A simple but incredibly useful model of influence says that we persuade from four positions. Here’s a summary of what I reckon to be their various strengths and weaknesses in Twitter content. The different effects though apply to any context where we influence.
Bowel movements, inconsequential meals, dramas with their hamster…
An I lets us into every tiny detail of their lives. Boring narcissists – ‘ don’t you get it’s about ME too, you jerk!’ – their frankness may cause us to trust them, readily. We know, often much too much, about where they’re at.
A You tweeter attends to lots of online marketing advice and knows they must alert and connect with their audience.
BUT… a You can’t help telling the rest of us what we should do, as well: ‘ You should go in this direction. My empathy with you is such I know this’.
These are the aunties and uncles of Twitter – often running blogs like this one. Please don’t let this prevent you reading on…
‘Hey folks, we’re all in this together….let’s all suffer/rejoice/lynch the fascist’.
A We tweeter recognizes a constituency of similar people to themselves and appoints themselves cheerleader on our behalf.
Ironically a We sets themselves above the rest of us as a rabble-rousing visionary: how can we dare to feel differently when they’re whipping us up into a (usually) pc frenzy?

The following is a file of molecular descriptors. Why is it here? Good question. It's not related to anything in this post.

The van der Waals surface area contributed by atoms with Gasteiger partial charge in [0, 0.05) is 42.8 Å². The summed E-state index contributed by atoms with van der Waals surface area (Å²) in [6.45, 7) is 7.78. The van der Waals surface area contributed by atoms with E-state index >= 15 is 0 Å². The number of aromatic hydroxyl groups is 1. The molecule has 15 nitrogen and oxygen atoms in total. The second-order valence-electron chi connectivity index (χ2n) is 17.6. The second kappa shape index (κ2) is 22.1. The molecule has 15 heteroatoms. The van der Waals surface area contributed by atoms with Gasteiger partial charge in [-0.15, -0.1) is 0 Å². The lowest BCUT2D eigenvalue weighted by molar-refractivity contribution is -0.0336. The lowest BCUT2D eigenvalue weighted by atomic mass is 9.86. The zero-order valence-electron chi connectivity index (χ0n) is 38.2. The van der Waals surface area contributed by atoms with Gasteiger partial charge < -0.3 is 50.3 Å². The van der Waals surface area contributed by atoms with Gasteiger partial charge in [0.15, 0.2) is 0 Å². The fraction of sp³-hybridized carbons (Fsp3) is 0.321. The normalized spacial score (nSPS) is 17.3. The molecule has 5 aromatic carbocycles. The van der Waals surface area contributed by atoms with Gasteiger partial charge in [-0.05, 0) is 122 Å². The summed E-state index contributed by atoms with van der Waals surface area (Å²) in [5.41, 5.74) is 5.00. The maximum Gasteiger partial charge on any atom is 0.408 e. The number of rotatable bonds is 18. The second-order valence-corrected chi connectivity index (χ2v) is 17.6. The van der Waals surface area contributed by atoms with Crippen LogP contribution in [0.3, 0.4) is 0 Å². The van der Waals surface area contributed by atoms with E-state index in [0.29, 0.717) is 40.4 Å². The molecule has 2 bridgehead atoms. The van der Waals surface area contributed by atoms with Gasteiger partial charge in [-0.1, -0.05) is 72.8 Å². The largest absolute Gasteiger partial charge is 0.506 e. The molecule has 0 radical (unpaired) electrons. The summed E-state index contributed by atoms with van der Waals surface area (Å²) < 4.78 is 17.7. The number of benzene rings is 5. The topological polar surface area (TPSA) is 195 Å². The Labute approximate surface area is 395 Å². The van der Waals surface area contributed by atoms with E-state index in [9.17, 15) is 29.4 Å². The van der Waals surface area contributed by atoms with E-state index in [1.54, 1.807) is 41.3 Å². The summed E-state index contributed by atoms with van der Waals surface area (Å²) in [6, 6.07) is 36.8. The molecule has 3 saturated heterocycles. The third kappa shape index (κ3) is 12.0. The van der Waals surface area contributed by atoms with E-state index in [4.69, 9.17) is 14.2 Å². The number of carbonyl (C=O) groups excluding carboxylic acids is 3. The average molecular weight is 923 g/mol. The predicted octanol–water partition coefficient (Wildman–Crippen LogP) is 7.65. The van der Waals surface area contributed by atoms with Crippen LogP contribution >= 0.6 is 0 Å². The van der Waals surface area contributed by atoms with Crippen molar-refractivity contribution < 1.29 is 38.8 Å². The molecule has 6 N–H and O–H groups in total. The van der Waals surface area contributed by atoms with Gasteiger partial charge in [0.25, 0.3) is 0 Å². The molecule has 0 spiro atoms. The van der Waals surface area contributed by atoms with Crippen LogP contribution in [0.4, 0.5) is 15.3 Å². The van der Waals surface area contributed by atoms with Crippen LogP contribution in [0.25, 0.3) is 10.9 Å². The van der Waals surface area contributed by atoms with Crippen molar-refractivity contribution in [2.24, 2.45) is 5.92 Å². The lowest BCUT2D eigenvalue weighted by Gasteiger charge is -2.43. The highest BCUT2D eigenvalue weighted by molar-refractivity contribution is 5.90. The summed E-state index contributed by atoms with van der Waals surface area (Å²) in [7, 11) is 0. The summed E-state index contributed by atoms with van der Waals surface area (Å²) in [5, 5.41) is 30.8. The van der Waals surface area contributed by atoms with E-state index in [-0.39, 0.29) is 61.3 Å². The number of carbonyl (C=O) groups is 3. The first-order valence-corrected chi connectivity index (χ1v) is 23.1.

A We can make assumptions that make you cross.
Ah…an all-seeing, all-objective god of twitter who tells it like it is. Forget touchy-feely from them – it’s just hard analysis and the definitive worldview. And no other news stream needed when these definers get pronouncing.
Some of these folks are desperate to be serious leaders in their field.
But – thank goodness, too, for Observers – for when creative in switching context and expectation, they make humour.
Like this tweet:
New Study Reveals Most Children Unrepentant Sociopaths onion.com/9bYsJX #OnionChildren
And on that note, it is now time perhaps to return to your favourite position.
But remember (or should it be ‘remember?’): like sex, in twitter it is flexibility which helps.
Tweet on, comrades.
Talk to Compel is a lovely little coach-yourself book which gets your voice into top gear. By me.